By Bhaskar Ghose
Pages: 238; Rs 395
When Bhaskar Ghose was invited to leave West Bengal and become director-general of Doordarshan, Jyoti Basu said: "They won’t let you do anything. Doordarshan is part of the Congress propaganda machine." Ghose concurs, ending his memoirs with, "The tragedy of Doordarshan is the story of a publicly-funded organisation deliberately twisted, distorted and made into a mediocre presenter of programmes lauding the government of the day and doing so badly for the most part." Rajiv Gandhi warned him as much while appointing him, saying: "The government has got its fingers stuck too far inside Doordarshan. You’ll have to pull them out." Ghose tried to but when Congress politicians complained that Doordarshan had become "anti-Congress", it was Rajiv himself who sacked him.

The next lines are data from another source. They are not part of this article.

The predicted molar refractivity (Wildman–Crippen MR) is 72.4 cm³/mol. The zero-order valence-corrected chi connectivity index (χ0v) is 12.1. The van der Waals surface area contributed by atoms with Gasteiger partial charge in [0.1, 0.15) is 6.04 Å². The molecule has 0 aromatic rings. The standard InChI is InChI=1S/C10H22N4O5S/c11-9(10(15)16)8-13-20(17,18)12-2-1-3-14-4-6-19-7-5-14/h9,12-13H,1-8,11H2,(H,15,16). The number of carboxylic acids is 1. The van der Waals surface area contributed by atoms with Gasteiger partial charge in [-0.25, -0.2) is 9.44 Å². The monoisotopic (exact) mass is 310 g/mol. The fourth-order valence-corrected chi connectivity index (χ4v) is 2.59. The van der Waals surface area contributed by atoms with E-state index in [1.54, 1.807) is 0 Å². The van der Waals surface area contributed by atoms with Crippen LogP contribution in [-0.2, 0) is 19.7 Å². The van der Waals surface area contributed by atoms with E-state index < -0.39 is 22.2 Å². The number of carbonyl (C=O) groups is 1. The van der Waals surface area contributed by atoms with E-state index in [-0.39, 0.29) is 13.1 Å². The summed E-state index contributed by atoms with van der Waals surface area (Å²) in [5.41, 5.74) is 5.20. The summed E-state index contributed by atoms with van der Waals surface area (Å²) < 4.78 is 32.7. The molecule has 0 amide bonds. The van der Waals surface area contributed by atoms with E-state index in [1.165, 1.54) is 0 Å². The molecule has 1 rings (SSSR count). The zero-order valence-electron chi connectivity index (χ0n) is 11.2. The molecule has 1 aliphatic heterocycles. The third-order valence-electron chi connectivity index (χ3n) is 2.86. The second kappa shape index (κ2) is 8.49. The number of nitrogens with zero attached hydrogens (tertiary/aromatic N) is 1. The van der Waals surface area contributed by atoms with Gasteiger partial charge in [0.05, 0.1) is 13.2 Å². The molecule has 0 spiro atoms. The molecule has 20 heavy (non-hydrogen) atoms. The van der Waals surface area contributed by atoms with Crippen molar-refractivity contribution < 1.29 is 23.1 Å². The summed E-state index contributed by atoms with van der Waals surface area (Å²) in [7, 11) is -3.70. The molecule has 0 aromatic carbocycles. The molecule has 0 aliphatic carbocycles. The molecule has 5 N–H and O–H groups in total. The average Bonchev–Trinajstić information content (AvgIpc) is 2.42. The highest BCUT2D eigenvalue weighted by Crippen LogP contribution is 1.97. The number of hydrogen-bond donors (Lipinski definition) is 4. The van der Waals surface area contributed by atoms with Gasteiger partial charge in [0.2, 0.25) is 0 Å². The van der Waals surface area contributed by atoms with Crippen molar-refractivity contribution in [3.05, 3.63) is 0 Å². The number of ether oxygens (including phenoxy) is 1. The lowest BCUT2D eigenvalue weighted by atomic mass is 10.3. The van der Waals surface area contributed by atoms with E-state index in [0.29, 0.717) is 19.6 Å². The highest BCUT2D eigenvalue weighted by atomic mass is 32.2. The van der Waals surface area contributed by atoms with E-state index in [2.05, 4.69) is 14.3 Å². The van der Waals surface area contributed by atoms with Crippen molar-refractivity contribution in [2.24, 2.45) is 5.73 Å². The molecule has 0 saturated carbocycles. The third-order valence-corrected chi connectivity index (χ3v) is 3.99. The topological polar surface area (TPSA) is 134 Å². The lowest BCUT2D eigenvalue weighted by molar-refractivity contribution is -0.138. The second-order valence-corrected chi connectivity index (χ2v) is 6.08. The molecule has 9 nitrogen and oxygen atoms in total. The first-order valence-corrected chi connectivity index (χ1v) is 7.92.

The stories that Ghose tells would be amusing were they not so tragic. Of an auditor who made a producer’s life miserable over the purchase of one small doll. Of a director of the Madras Kendra, who when asked why he hadn’t commissioned any serials, whispered, "CBI".
Ghose’s story shows it’s impossible to run even an effective propaganda machine unless it’s freed from politicians, bureaucrats and bureaucratic procedures.